Back at the beginning of July, my weekly column at CivilBeat.com was about Kauai County’s failure to regulate lobbyists (“Hawaii Monitor: Kauai’s Free Range Lobbyists“).
Thirty-five years ago, Hawaii voters approved an amendment to the State Constitution strengthening the regulation of ethics, and requiring state and county ethics codes to meet certain minimum standards, including the registration and regulation of lobbyists.
But Kauai County apparently never got the message. Kauai still has no system for regulating lobbyists, and county officials seem blissfully unaware they have been ignoring a key constitutional provision for decades.
This week, the Kauai County Council will take the first step towards correcting the decades-long oversight. From the council’s agenda for Wednesday, August 28:
Communication (08/20/2013) from Council Chair Furfaro, transmitting for Council consideration, a Bill for an Ordinance to Amend the Kaua’i County Code 1987, as amended, by Adding a New Article to Chapter 4, relating to the Registration and Regulation of Lobbyists. (See Proposed Draft Bill (No. 2497))
You can find the text of the draft measure using the council’s document system.
The bill will hopefully kickstart a discussion of lobbying and how to best regulate the practice. And, yes, it give me a little glow of accomplishment, however modest.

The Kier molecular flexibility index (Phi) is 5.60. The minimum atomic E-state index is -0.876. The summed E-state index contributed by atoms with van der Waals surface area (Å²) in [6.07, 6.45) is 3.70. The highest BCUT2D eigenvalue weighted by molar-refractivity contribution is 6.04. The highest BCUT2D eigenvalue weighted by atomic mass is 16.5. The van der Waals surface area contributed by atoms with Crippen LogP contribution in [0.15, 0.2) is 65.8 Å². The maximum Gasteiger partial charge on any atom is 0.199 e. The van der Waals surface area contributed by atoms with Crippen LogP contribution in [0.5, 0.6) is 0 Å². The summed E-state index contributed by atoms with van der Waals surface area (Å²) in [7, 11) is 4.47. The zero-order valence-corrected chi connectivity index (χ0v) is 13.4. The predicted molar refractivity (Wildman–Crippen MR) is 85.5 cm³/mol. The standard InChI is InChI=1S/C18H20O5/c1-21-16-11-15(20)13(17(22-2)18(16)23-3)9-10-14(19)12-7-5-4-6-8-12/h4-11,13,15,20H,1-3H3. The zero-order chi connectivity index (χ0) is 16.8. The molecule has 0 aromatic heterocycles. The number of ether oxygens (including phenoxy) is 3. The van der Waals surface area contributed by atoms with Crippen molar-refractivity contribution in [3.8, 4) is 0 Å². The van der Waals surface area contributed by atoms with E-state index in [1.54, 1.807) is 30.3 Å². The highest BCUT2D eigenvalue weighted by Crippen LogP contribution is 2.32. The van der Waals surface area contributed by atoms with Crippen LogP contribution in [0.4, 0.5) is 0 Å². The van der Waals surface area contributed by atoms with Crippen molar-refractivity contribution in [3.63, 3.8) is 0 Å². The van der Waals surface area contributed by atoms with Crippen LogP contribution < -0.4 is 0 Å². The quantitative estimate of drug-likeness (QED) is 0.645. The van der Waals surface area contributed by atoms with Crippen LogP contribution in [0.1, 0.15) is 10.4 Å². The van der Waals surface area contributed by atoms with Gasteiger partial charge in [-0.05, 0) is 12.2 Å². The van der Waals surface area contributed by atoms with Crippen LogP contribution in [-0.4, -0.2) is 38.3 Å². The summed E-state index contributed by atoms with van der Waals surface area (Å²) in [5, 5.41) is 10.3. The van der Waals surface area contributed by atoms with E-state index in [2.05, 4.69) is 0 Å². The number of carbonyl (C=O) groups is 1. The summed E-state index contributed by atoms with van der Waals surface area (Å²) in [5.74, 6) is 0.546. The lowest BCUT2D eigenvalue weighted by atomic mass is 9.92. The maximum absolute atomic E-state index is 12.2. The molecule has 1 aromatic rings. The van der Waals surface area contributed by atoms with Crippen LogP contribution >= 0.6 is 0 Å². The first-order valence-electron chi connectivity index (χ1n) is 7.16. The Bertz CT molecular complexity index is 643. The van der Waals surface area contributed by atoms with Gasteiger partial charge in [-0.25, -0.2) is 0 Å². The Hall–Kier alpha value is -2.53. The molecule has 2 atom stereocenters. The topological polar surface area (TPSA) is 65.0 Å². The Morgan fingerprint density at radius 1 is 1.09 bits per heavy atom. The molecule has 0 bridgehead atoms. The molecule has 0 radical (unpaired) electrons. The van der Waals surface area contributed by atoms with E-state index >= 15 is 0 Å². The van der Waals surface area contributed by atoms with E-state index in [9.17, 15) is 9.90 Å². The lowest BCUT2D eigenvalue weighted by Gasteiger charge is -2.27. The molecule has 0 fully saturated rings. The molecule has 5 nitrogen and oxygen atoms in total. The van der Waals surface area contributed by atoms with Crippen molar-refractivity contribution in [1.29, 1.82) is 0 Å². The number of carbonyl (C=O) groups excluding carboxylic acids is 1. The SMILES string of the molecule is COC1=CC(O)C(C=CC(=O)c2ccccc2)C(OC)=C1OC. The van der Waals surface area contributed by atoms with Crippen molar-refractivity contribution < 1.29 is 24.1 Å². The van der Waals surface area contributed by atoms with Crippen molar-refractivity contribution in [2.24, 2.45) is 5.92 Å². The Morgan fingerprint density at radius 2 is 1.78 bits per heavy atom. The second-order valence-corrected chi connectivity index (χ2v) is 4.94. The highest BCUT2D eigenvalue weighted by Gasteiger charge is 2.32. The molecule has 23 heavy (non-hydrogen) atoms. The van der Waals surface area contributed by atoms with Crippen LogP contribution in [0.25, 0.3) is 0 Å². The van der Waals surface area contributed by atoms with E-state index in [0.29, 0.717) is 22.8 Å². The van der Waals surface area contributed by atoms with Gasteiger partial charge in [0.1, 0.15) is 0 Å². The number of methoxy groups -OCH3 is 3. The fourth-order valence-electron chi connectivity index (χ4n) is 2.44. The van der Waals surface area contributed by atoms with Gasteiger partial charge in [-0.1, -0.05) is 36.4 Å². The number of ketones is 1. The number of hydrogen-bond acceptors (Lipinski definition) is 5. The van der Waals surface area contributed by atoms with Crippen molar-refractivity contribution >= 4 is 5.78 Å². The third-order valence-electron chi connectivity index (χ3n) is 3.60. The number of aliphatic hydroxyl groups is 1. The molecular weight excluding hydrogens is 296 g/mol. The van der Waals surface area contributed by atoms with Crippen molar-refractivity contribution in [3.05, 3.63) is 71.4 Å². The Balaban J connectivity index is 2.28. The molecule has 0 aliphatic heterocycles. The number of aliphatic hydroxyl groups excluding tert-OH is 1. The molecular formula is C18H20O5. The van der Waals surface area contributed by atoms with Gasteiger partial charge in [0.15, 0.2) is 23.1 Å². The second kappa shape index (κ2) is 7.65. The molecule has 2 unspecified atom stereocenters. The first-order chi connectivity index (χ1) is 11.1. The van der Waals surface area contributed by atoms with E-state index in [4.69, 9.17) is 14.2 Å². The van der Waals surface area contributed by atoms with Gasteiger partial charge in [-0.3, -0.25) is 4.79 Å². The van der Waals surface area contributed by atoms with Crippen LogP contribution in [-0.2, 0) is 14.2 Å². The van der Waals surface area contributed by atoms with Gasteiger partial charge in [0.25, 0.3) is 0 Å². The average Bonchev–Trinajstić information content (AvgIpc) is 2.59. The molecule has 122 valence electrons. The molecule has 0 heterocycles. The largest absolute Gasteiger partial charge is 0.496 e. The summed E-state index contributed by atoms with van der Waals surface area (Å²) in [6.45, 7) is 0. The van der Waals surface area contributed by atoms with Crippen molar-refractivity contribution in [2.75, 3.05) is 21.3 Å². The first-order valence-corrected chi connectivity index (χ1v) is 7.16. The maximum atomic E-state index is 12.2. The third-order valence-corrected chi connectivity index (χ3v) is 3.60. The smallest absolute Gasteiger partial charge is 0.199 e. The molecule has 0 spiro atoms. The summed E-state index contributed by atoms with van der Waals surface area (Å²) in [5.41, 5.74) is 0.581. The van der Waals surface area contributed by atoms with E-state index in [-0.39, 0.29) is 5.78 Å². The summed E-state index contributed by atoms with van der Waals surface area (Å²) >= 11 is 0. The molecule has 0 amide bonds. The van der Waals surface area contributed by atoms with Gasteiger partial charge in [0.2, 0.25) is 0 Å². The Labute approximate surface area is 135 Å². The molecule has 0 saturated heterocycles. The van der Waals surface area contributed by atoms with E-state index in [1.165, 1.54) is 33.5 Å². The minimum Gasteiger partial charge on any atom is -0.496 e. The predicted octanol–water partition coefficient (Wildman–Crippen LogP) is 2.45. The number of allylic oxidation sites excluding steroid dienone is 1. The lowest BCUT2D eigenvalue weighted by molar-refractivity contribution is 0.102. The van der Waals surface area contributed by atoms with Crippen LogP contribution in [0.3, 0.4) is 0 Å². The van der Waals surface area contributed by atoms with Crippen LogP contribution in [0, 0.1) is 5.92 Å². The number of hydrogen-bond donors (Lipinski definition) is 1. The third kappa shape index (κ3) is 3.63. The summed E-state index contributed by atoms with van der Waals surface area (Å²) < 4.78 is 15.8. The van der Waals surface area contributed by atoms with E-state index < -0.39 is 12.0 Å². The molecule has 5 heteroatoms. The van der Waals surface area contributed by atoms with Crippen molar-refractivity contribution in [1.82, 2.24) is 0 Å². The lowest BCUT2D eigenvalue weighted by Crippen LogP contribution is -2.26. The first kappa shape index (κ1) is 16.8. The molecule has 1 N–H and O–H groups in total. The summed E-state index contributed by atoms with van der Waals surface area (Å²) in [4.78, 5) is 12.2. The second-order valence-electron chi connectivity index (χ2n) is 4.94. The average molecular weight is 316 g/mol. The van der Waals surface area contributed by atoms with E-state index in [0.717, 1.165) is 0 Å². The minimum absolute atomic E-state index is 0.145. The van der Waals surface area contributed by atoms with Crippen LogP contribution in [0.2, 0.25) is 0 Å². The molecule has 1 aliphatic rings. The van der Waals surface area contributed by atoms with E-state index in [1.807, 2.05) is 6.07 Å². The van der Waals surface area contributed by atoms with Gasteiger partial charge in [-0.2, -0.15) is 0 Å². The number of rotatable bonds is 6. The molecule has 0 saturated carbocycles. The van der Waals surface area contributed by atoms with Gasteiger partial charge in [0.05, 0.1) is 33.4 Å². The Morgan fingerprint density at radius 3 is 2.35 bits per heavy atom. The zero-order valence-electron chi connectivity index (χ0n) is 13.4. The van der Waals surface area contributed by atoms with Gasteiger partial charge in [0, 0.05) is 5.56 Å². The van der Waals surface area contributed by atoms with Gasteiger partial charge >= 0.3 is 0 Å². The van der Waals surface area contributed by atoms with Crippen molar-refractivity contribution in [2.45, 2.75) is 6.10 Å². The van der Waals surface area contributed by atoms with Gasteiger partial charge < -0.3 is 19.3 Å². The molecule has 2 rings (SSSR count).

But the bill, if it were to pass in its original form, would represent a missed opportunity.
The bill is largely a rewrite of the state’s lobbyist law (Chapter 97 HRS).
It will require lobbyists to register with the county and to publicly disclose their spending for the purposes of lobbying. All that is good.
But it incorporates all of the ambiguities, loopholes, and limitations that have become so obvious with the state law that have created so much wiggle room in the current statute.
There are several private discussions of problems in the lobbying law currently underway, and it would be wonderful if Kauai were able to draw on some of the lessons to refine their proposal as the bill moves forward.